FOR the first time in his meteoric career, Joe Louis showed a genuine viciousness. He is best described as an ice box with a five-alarm fire raging inside it, and Schmeling’s open disregard for his ability was the spark that set off the conflagration. The Black Uhlan made no secret of the fact that in his opinion Louis still belonged in the amateurs as far as quickwittedness and a knowledge of the science of boxing were concerned. He made every effort to impress upon the public and Louis himself that, for all cagey Jack Blackburn’s guile and ring savvy, Louis was as bad off as he was in 1936 for the simple reason that the Detroit youngster was unable to assimilate any knowledge of the real science of fisticuffs.
Few suspected that Schmeling’s disdain had made such an impression on the stolid champion, his serene composure being what it is, but apparently the German’s words had etched themselves deeply into Louis’ icy personality, with the result that the dam burst and the ex-champion was inundated under a raging torrent of disaster. Future opponents of the champion will do well to bear this in mind and keep whatever opinions they may have of Joe’s intelligence well concealed if their own well-being is to be preserved.
IN the general hullabaloo over Louis’ smashing triumph, the fact that Referee Arthur Donovan’s job of officiating was again featured by hair-trigger thinking and the right move at the right time, seems to have been overlooked. Any lingering doubts as to Donovan’s right to be regarded as the outstanding third man in the ring today should have vanished less than a minute after the opening gong, when, with Schmeling tangled on the ropes in a defenseless position, Donovan interrupted a barrage of withering blows that might have had serious consequences, by stepping between the men and beginning a count as the battered Uhlan hung on the ropes.
Donovan’s humane action averted what might have been serious injury to Schemling, for the Bomber, as he was well within the rules of doing, was taking potshots at the German’s head and body and getting all his terrific leverage behind the blows. As matters turned out, Schmeling proved to be badly hurt at the time, though he says otherwise. The pictures prove that he was out on his feet after a minute of fighting. Had Donovan allowed Louis to continue to punish him, no one can say what might have happened. Donovan’s action in halting Louis’ bombardment in no way affected the ultimate ending, but at the same removed much of the brutal aspects of the beating Schmeling was forced to take.
Among other things, the towel which came fluttering into the ring as Schmeling squatted on the canvas seemed to symbolize not only the end of the German’s dream of glory, but also the complete deflation of any and all “isms,” or claims to natural supremacy of any particular race or group. The complete collapse of the Aryan theory, begun by Jesse Owens in the Berlin Olympics in 1936 and brought to a crashing climax in that Yankee Stadium ring, before the eyes of the whole world, apparently sent the disciples of such creeds back to deep thinking.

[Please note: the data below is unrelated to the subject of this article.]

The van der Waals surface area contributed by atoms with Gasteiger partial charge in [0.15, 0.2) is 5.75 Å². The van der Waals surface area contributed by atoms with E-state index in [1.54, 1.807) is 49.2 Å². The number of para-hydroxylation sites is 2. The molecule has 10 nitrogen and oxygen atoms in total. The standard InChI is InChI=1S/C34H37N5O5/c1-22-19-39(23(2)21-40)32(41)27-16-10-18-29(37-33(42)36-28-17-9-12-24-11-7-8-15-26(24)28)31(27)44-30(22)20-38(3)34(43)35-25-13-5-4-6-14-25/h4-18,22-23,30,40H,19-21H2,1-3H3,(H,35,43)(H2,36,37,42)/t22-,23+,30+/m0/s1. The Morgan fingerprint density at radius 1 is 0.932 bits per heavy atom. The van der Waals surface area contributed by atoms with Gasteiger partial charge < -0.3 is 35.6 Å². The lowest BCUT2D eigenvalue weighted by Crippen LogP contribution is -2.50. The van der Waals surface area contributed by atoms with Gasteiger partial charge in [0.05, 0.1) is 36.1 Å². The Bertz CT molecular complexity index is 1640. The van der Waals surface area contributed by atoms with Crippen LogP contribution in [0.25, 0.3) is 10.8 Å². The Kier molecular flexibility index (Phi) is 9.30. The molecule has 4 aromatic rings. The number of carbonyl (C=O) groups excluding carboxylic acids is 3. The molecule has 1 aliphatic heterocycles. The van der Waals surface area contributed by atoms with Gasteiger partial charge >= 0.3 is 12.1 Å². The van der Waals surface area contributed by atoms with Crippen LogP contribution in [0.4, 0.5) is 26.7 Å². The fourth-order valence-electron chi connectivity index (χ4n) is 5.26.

Joe Louis today stands where Dempsey stood fifteen years ago—in a class by himself, as is Henry Armstrong. Schmeling is the lone survivor of a crew of warriors whose day has long since passed. The plodding Risko, unfortunate Young Stribling, tough old Paulino Uzcudun, flighty Jack Sharkey, the great middleweight, Mickey Walker—these and others who are just memories now were Schmeling’s contemporaries of a vanished day. It is perhaps a tribute to the German’s will power that he was able to hang on the way he did, after all the others had passed from the picture. He came a long way back towards his goal of regaining the championship he once held, and might possibly have succeeded had he been opposed to a man of ordinary ability, and no an inspired young human dynamo who swept him before him with an irresistible blast.
Louis’ two-minute explosion has raised the old cry of superman once more in many quarters. Certainly there seems to be no one on the scene at the moment who can be given a real chance to divest him of that snug-fitting crown. Max Baer has the punch and the ability to absorb a tremendous blow, but the Livermore Larruper seems to be lack—er, shall we say—inclination to capitalize on his talents against Louis.
Farr has the courage, stamina and ruggedness, but has nothing like the punch necessary to trouble Louis. Galento has the wallop, but the defense means a wooden railing surrounding a ball park to Jersey’s heroic hippo, and not even a punch-proof Galento could allow his chin to be freely hit with Joe’s bomb-laden gloves.
John Henry Lewis knows enough but isn’t big enough. Pastor had his chance, and Adamick is two years away.
In just two minutes, Louis regained practically all the prestige he had formerly owned. Even his most stubborn detractors now admit he is a champion worthy of the name, and there is a growing feeling throughout the entire world that he is not only one of the greatest of all champions, but quite likely the peer of them all.